You know something bad is going to happen from the first few minutes of episode 3.  Luther invites Ripley into his house, to meet Mary.  Luther is happy, talkative, easy-going.  This is new.  And ominous.  Later, Luther tells Ripley he should have been promoted long ago, because he’s capable and good at his job.  Oh no.  No no no.

I won’t spoil anything specific, but like I say, it’s obvious from the first moments of that episode that something is going to happen. This show had never allowed Luther to be happy, and he’ll be severely punished for this moment of bliss.  That’s just the way this universe works.

I will say that the moment at the end of episode 3 is when Tom Marwood stops being a vigilante out for justice and becomes just a killer.  A killer because he likes it and he can’t stop.  He’s become everything he hates, but instead of facing it he decides to blame it all on Luther, and to go after everyone Luther cares for.

Episode 4 is really suspenseful, with all the different plots coming to a head at once.  Alice re-emerges.  I like Alice–I don’t want her as a mate, but she’s a great character to watch–to help Luther get out of his current jam.

At the very end, in the very last scene, Luther takes off his signature grey coat and drops it into the Thames.  It occurred to me, just then, how much of the superhero model the show follows.  Batman, especially.  Luther always lives in the shadows, always surrounded by sadness, so that he can try to keep it light and bright for others.  Someone has to get into the mud to keep the rest of us clean, according to this universe.  At the end, though, he’s had enough.  He takes off his cape and he leaves it behind.  There are talks to bring Luther to the big screen, so I wonder what will bring him back into the fray.  Superheroes always try to escape their shit lives, but they have to come back to save someone/something they love.  They can’t live with the guilt of ignoring the idea that they could make a difference.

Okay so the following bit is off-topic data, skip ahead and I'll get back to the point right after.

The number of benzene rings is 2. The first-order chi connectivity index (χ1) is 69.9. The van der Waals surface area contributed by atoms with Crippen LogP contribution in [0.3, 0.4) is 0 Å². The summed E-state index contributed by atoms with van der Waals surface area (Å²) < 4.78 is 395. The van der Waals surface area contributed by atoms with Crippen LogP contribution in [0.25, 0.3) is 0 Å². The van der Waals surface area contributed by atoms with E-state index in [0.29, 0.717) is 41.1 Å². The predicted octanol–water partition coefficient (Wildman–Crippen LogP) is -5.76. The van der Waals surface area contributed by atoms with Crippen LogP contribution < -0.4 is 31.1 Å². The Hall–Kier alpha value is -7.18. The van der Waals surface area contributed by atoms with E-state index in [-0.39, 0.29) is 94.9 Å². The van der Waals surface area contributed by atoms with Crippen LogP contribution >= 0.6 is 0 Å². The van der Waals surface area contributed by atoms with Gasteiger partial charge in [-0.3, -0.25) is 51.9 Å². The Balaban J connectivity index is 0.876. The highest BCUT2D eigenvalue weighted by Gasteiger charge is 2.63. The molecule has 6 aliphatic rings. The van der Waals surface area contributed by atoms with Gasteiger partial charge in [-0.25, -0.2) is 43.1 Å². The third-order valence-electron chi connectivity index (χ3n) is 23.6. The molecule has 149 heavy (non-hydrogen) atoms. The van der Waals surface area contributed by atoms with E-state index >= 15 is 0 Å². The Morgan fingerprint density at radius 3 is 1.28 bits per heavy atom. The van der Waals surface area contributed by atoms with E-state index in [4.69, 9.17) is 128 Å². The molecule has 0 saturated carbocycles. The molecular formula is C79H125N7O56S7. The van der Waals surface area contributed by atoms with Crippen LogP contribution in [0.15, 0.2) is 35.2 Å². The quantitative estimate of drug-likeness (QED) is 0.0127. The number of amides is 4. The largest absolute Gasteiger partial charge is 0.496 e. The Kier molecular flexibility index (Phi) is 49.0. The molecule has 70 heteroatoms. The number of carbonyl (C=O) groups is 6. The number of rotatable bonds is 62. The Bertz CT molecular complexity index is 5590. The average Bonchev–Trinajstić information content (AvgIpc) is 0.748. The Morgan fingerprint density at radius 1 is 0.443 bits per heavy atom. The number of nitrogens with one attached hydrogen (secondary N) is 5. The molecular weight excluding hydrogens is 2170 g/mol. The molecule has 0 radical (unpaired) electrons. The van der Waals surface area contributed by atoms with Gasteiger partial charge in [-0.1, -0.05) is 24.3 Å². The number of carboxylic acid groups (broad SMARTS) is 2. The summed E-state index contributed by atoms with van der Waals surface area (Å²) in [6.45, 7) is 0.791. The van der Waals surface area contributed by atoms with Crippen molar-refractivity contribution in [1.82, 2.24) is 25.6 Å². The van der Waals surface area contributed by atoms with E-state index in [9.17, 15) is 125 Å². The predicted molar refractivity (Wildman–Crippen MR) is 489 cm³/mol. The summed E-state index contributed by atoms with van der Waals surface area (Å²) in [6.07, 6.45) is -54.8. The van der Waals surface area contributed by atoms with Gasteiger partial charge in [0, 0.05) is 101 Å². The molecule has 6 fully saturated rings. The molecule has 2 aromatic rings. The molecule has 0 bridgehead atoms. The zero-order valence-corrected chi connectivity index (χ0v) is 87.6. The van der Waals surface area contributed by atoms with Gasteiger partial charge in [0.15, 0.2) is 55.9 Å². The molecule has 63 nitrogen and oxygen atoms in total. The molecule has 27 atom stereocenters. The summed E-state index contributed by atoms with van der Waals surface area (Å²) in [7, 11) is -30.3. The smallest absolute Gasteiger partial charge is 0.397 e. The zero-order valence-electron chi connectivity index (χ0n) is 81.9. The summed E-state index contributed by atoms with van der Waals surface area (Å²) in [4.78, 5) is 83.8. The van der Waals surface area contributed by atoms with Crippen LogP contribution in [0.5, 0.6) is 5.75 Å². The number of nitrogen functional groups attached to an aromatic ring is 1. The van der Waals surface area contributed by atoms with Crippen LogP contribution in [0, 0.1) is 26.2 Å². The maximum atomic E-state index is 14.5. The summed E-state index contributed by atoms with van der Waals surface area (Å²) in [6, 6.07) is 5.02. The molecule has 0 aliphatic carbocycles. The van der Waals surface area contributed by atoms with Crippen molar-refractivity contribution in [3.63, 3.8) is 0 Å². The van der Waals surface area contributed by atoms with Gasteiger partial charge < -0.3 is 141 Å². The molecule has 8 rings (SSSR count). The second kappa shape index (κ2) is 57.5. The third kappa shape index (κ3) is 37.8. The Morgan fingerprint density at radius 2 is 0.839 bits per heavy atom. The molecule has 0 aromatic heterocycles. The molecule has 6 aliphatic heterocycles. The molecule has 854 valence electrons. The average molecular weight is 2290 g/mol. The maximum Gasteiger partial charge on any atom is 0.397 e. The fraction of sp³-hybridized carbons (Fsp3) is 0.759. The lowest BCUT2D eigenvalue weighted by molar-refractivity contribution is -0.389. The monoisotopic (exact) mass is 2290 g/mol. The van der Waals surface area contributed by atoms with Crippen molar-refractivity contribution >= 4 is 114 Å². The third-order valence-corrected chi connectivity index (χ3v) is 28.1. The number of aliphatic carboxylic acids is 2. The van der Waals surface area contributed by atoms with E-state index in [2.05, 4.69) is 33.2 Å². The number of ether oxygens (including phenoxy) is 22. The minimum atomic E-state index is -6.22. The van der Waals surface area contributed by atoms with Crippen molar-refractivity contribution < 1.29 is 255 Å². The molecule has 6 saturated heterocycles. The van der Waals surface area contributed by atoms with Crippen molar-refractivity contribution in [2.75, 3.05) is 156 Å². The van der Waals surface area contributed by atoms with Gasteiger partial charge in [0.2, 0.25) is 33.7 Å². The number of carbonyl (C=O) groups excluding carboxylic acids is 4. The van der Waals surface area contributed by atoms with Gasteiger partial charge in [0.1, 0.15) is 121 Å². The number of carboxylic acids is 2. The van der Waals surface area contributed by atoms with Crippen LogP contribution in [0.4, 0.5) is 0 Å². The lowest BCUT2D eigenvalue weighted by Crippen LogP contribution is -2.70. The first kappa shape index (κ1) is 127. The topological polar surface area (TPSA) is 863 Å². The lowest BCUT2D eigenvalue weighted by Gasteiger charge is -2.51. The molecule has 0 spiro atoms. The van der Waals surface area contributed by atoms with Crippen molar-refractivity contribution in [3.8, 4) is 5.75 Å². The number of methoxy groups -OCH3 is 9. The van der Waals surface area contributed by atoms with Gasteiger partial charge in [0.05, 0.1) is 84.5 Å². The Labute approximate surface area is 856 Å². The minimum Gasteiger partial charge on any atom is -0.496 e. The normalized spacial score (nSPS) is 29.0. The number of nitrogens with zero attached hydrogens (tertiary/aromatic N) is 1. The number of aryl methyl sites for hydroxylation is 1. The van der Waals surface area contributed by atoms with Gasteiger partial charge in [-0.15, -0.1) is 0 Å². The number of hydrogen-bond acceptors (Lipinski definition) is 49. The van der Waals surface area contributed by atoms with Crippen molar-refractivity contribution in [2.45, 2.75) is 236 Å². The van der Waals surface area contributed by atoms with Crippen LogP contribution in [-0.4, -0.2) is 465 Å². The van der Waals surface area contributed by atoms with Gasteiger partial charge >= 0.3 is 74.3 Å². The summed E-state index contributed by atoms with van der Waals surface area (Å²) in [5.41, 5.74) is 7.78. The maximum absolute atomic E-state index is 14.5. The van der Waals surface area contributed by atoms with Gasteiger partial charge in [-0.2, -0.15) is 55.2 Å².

Luther is one of those shows, like Dexter, that is engrossing and disturbing and bleak. You’re in the trenches with this really morally-questionable, but charismatic, character.  You implicitly trust his decisions because he’s your protagonist, and the more you watch the less you question what he’s doing.  With Luther, we take his side because he is going up against the most terrifying monsters you can imagine.  He’s a saint, comparatively.  But when you step away and think about what he does, and how he breaks the rules and justifies his actions by always being right about whodunnit, it’s really terrifying. The ending especially made me sit back and say…wait a minute.  Our hero just wandered off to start a life with a murderous sociopath.  What does that say about him? What does it say about me?!

Even though Luther always makes me feel a bit squiffy about my own ethics, I will keep watching it because it is so compelling.  Season 3 was no exception.

A Primer on the British Royal Family

coatbritI’ve said it before, but it bares repeating–I am not a ‘royalist’.  My interest in British culture does not really extend to the comings and goings of the Royal family.